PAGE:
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scott967

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About scott967

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  1. So reality imitates flight sim, now with autoland. I guess FAA gave some sort of type cert for it in the Piper M600/SLS. Found a PR blurb on yt and the video actually looked like it was taken from flight sim. What it's claimed to do: "Autoland, as executed in the Halo system, can be initiated by an occupant of the airplane—typically a passenger—so its interface was designed to be transparent and straightforward to non-pilots. Once the passenger presses the activation button (a guarded installation on the instrument panel), the system calculates through a wide range of performance, operational, and weather data and criteria to conclude the nearest safe airport at which to land the airplane. Autoland communicates with ATC over standard frequencies so that not only are controllers alerted but also other pilots flying in the area. The autothrottle is used to control speed, and manage engine performance and power, allowing the M600 to climb, descend, or stay at a given altitude as appropriate as Autoland guides the airplane to the chosen airport." No problem, I think I'll reach over and pop that switch scott s. .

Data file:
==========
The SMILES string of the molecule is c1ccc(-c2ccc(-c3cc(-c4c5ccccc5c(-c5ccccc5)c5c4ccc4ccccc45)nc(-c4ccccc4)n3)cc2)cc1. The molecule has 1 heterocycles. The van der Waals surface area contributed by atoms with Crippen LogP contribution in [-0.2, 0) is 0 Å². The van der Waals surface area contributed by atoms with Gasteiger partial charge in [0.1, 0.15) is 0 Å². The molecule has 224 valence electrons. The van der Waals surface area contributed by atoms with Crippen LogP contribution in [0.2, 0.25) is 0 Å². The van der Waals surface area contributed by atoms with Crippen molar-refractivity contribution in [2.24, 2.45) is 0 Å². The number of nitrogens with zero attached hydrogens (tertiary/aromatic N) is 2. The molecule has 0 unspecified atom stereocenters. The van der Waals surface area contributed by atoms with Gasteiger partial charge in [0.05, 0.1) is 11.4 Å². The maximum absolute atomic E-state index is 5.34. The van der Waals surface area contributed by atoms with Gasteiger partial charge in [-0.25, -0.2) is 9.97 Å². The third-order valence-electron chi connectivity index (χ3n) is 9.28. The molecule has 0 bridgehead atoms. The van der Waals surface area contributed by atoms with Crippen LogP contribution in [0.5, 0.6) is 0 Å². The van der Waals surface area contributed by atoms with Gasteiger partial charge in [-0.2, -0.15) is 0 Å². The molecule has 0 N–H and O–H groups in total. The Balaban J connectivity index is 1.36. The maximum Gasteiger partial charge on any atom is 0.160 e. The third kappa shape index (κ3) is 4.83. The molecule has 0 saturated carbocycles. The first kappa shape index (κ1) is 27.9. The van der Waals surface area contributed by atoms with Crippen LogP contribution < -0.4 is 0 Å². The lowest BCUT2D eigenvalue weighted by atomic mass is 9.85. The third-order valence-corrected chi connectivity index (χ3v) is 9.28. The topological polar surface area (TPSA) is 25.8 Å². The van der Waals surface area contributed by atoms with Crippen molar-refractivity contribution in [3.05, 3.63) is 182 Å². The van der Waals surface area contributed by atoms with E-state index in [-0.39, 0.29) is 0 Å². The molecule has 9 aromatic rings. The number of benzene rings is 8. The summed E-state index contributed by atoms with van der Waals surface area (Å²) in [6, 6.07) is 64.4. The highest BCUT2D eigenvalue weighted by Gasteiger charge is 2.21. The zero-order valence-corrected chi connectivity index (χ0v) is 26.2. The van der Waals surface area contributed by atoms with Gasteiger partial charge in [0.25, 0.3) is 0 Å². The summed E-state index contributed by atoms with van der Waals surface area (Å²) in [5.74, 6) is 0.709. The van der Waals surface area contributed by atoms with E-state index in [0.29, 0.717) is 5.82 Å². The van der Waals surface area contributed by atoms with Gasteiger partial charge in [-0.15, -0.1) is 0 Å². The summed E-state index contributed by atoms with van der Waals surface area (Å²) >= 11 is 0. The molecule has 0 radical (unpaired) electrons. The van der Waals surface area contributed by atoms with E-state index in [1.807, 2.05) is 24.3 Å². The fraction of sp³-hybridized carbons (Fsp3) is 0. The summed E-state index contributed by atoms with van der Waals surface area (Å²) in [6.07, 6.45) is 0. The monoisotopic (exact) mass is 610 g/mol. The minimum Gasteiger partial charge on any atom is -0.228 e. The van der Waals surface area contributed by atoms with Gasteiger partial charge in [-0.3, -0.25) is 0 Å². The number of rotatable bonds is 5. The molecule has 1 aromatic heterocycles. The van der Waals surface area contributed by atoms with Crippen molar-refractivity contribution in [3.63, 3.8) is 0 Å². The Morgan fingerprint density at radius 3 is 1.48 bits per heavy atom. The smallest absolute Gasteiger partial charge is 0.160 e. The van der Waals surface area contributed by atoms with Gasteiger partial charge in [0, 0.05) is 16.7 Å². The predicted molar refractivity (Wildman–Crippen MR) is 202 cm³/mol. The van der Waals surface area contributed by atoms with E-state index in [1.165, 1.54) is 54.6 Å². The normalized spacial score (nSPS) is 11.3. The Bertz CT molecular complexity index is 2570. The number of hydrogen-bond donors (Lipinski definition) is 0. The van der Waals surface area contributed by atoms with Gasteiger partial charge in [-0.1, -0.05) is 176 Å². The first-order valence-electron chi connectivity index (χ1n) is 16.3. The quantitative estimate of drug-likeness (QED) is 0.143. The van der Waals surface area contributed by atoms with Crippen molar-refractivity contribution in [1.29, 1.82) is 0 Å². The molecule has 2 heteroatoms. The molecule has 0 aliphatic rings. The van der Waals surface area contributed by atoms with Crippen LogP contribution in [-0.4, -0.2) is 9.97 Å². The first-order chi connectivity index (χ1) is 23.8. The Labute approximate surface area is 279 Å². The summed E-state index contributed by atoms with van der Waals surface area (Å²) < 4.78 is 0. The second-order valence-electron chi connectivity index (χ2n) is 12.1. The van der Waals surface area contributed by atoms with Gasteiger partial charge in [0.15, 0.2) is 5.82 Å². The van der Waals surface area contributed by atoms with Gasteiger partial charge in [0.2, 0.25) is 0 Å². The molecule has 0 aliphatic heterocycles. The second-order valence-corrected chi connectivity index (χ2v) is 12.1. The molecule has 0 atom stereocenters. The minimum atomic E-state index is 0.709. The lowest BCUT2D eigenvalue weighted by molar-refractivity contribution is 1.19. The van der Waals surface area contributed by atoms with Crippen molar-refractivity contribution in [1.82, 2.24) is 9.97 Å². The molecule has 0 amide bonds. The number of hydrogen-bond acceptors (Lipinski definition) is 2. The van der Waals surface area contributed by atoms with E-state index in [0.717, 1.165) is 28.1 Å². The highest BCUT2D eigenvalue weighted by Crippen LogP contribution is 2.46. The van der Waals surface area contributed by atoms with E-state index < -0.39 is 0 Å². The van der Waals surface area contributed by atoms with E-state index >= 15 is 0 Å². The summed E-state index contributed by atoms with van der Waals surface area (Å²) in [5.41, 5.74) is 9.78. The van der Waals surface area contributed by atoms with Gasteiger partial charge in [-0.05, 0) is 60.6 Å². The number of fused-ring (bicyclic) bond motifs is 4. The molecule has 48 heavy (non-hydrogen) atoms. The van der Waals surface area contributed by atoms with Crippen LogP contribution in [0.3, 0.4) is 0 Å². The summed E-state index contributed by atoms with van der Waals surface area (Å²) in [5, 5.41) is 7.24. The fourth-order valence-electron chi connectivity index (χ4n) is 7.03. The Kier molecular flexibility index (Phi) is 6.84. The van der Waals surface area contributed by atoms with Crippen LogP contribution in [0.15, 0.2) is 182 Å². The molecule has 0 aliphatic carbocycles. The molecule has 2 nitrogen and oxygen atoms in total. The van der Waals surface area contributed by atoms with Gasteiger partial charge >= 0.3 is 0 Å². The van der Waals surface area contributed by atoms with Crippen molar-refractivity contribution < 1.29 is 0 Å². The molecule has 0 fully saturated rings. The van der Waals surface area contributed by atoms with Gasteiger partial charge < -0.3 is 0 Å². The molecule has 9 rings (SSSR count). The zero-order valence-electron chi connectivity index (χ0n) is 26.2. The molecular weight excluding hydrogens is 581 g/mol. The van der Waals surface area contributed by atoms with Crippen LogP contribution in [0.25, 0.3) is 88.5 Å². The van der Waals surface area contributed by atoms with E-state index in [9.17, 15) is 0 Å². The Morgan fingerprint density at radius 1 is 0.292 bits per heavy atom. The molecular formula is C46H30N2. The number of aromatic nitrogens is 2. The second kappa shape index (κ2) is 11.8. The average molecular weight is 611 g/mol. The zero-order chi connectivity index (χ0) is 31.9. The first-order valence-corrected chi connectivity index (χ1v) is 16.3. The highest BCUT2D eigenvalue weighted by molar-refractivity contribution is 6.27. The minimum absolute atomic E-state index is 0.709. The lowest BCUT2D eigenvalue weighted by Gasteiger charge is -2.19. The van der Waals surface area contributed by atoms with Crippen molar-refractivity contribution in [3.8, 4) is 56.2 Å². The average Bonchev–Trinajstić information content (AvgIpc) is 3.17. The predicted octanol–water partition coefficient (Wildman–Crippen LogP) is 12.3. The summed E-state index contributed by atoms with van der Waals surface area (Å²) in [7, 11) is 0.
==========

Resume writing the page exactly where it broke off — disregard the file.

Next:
2. People trying to land in UK probably hold a record for slow given all the missed approaches and diverts due to the storm. scott s. .
  3. I've PAXed many times OXR-LAX and back on commuter AC and that general route is common coming into OXR (more or less aligned with CMA where the incident AC was headed). At the west end of SF valley the terrain rises and you have two passes heading into Ventura Cty, which the 118 and 101 freeways follow. It looks like the helo was scud running to maintain VFR in the SF valley, but as it followed the 101 route was running out of room due to the terrain rise and attempted to do a 180 to get out of clouds, but was unable to complete the maneuver. NTSB says the AC was intact at impact so unlikely due to structural failure. The possibility exists of engine failure and failure to auto-rotate (I assume this helo has that capability) for some reason, but pilot disorientation or incapacitation leading to improper control inputs and loss of control is also a possibility. At any rate, the decision to continue flying west with rising terrain and low ceiling in VFR can be questioned regardless of actual reason the AC crashed. scott s. .
  4. AFAIK, the special VFR clearance was for the time the AC was transiting the KBUR Class C airspace SFC/48. The flight following would be under VFR after exiting the Class C to the west of KVNY airport. scott s. .